IITA Develops New Technique to Grow Yams
Scientists at the International Institute of Tropical Agriculture (IITA), in collaboration with researchers from the Tokyo University of Agriculture and Crop Research Institute in Ghana, have developed a new way of propagating and growing yam (Dioscorea sp.), an important root crop in Sub-Saharan Africa.
The scientists developed a technique that eliminates the use of tubers; therefore more of the crop is available for food or for sale. Vine cuttings in a carbonized rice husk growth medium are used to propagate the crop. This minimizes nematode infestations and promotes faster multiplication and better and more uniform crop quality. Carbonized rice husk could be obtained by farmers cheaply, if not for free.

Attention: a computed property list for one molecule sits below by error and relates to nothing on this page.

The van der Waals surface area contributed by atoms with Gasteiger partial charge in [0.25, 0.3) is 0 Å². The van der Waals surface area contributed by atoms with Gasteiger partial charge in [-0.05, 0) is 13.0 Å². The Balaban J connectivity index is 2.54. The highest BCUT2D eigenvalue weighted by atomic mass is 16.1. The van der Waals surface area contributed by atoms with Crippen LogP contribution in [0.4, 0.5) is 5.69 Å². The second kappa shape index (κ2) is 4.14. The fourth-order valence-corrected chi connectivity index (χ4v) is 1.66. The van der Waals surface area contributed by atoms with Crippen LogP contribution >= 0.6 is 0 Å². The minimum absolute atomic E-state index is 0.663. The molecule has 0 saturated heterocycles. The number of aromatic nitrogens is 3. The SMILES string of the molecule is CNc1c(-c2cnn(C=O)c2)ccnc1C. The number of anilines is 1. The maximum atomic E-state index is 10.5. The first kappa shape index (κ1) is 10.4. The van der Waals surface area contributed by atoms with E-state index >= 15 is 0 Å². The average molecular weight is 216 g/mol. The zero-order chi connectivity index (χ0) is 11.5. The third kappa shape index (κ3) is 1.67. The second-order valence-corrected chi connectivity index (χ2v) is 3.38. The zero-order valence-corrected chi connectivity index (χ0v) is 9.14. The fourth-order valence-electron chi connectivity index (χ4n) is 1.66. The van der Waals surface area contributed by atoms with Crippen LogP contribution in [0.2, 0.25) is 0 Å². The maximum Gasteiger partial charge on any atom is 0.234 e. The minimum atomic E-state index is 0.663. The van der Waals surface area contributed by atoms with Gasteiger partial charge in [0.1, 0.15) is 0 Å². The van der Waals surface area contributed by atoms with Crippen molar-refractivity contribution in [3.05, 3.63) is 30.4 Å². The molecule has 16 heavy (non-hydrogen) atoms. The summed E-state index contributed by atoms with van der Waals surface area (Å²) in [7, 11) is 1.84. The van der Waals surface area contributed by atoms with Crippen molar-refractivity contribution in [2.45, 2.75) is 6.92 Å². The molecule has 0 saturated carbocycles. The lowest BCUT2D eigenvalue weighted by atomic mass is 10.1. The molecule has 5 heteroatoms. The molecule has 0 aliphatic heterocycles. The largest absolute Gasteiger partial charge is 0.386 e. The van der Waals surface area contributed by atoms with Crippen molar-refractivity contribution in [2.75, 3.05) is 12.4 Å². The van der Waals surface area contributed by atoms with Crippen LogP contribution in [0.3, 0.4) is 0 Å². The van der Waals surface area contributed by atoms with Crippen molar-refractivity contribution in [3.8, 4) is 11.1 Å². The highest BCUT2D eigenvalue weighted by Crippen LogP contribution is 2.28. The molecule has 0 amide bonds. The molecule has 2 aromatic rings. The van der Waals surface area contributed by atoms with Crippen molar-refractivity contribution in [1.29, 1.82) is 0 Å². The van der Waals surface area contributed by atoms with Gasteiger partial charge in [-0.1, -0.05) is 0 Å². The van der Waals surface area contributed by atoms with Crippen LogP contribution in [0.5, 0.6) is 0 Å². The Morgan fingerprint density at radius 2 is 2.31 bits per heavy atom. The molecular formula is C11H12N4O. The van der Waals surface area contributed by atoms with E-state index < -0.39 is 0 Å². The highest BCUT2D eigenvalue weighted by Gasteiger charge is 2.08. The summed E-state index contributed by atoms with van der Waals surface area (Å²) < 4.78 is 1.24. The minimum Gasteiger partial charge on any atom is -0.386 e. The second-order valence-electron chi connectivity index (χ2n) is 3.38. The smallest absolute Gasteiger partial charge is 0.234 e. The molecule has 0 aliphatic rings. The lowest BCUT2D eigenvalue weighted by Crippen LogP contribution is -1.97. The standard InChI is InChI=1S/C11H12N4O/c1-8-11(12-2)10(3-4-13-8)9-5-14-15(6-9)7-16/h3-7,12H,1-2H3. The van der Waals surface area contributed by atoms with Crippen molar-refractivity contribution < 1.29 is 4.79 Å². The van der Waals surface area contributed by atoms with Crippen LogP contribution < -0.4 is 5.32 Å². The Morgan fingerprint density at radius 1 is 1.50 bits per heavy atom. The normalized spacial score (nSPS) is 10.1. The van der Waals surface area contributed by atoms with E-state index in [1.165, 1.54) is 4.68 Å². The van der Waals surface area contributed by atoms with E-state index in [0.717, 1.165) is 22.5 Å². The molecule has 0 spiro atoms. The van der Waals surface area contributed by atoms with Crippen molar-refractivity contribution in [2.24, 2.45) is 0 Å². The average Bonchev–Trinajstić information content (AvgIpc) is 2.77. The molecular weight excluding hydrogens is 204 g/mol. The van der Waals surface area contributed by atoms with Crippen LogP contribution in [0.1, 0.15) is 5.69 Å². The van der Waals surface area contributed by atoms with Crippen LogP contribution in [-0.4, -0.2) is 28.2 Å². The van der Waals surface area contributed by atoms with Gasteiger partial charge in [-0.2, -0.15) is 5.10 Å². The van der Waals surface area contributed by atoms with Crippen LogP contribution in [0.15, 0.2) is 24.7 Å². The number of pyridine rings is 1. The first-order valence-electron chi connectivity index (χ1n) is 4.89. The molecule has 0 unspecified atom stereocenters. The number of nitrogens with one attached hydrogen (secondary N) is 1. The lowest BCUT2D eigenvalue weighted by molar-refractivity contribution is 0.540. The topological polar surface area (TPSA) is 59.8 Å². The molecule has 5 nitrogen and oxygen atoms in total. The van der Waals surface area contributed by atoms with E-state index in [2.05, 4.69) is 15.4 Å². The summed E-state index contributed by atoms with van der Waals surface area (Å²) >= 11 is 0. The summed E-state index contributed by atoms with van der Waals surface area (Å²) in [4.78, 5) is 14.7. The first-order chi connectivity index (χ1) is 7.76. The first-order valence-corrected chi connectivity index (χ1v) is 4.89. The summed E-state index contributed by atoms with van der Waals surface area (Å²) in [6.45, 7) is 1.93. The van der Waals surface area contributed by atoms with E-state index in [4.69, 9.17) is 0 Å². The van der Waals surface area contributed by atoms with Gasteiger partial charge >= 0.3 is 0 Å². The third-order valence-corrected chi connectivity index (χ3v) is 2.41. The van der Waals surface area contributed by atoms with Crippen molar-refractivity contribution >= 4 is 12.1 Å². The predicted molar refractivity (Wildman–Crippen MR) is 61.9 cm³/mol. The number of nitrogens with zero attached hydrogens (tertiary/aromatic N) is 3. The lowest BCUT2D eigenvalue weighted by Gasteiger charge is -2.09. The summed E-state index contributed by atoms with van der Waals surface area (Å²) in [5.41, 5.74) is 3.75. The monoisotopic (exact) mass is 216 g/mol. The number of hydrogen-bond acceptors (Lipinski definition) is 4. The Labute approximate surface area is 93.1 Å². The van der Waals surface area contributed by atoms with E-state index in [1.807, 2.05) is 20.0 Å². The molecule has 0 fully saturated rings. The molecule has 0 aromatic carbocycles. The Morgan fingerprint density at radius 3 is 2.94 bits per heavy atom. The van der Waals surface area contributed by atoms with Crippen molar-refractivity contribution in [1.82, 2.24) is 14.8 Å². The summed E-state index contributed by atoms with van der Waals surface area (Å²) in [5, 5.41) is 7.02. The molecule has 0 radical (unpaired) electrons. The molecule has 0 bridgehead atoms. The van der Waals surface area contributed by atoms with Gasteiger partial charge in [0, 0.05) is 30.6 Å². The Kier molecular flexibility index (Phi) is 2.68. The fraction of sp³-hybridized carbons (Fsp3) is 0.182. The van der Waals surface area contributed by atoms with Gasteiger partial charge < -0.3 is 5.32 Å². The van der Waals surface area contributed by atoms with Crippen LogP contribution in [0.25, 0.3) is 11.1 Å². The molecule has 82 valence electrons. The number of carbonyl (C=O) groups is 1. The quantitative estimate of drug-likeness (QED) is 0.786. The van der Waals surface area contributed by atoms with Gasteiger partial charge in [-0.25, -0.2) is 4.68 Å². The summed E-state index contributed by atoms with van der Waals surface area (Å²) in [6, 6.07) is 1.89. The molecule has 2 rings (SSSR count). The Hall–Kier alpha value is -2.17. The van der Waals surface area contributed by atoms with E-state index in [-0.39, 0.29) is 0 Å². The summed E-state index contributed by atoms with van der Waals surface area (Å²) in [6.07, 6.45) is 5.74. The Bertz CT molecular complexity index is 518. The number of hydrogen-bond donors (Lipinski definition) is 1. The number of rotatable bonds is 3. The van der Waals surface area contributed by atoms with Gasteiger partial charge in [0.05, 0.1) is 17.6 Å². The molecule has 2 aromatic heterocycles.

Hidehiko Kikuno, IITA plant physiologist and project leader, said "Our goal is to reduce the amount of yam tubers invested as seeds so that farmers will have more food and make more money." The cost of planting materials is a major constraint in yam cultivation, with tubers used as seed taking up 30 to 50 percent of the production cost.
FAO estimates that the West Africa accounts for 97 percent of world yam production.
Read the original article at http://www.iita.org/cms/details/news_details.aspx?articleid=2113&zoneid=81
This article is part of the Crop Biotech Update, a weekly summary of world developments in agri-biotech for developing countries, produced by the Global Knowledge Center on Crop Biotechnology, International Service for the Aquisition of Agri-Biotech Applications SEAsiaCenter (ISAAA)